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‘Magsaysay Credo’ still speaks to today’s leaders, voters

Former Sen. Ramon “Jun” Magsaysay Jr. STORY: ‘Magsaysay Credo’ still speaks to today’s leaders, voters

IN HIS IMAGE | Former Sen. Ramon “Jun” Magsaysay Jr. says his father’s ideals of public service resonate to this day. (CONTRIBUTED PHOTO)

MANILA, Philippines — Sixty-five years after then-President Ramon Magsaysay’s untimely death in a plane crash, the 10-point set of ideals that he issued during his administration continues to serve as a reminder of meaningful governance for current leaders, particularly those seeking higher office.

“He who has less in life should have more in law” remains the most famous point of what has come to be known as the Magsaysay Credo.

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The Credo’s essence was taken from the Ten Commandments and puts the common man at the fore, according to the late President’s son and namesake, Ramon Magsaysay Jr., who served two terms in the Senate.

Magsaysay began crafting the Credo when he was defense secretary, according to his son.

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It was a post he assumed in 1950 while on his second term as representative of Zambales. Then President Elpidio Quirino plucked him from Congress to deal with the dissident Luis Taruc and the Hukbalahap (Hukbong Bayan Laban sa Hapon), a guerrilla force fighting the Japanese occupation that had morphed into an insurgent movement against the national government.

‘Man of the Masses’

“My father witnessed the abuses committed by the armed forces, especially those by the Philippine Constabulary,” Magsaysay Jr. says in a phone interview. “They would get the harvest of the farmers … even get the poultry, and would not pay for them. What he [did] was clean up the armed forces. It was his first challenge: Make those who carried the gun respect the common people and their properties.”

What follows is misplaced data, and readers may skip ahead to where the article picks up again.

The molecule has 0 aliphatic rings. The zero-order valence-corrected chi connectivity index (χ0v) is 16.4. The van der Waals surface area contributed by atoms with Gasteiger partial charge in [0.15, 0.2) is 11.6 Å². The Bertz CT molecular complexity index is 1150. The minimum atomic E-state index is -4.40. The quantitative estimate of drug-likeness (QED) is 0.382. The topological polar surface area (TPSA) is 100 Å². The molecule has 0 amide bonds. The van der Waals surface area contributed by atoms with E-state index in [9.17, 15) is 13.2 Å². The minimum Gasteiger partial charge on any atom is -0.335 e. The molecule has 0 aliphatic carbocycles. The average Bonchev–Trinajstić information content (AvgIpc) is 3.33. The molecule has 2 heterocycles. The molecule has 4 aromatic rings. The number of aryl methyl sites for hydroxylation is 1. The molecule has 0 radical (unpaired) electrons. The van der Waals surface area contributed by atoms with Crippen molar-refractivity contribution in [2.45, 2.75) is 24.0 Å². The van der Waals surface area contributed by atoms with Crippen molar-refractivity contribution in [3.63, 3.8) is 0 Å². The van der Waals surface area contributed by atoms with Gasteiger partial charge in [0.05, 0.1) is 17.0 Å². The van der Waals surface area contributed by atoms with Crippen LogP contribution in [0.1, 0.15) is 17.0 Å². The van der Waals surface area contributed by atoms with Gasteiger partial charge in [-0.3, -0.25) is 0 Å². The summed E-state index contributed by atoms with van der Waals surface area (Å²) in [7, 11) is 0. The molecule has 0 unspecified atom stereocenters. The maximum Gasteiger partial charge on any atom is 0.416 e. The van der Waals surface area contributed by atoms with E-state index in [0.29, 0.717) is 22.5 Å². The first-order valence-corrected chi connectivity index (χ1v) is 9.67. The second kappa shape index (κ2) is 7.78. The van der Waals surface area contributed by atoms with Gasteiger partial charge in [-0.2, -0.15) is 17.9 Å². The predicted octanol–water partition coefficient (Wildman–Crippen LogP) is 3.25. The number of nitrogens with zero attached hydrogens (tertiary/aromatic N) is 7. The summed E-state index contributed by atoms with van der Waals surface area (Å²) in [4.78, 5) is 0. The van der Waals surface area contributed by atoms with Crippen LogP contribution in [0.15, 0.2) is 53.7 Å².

After winning the presidency in 1953, the “Man of the Masses” delivered his first State of the Nation Address that not only focused on the need for “morality in government” but also declared war on corruption, particularly tax evaders who “deserve no mercy.”

In his speech, Magsaysay said people “voted primarily for a great, sweeping change. They voted to throw out dishonesty, inefficiency and waste… We promised all these things… Now we must keep faith.”

Malacañang eventually announced the Magsaysay Credo—polished with the help of then Executive Secretary Fred Ruiz Castro — that was supposed to become the blueprint of public service of the new administration.

Magsaysay Jr. believes that the Credo resonates to this day because many of the moral principles it espoused in the mid-20th century remain important and should serve as guideposts for policymakers.

He cites the first point that sets the Credo’s tone and the last point that lists what is required of a president.

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In the first line, the late President noted that “the government starts at the bottom and moves upward, for government exists for the welfare of the masses of the nation.”

Magsaysay Jr. explains: “The common man is the basis for public service. You start with the people because they are the ones who matter most.”

The last line says “the President should set an example of a big heart, an honest mind, sound instincts, the virtue of a healthy impatience and an abiding love for the common man.”

Ramon Magsaysay Jr. (left) was 15 years old when his father died in a plane crash on March 17, 1957. President Magsaysay was 49.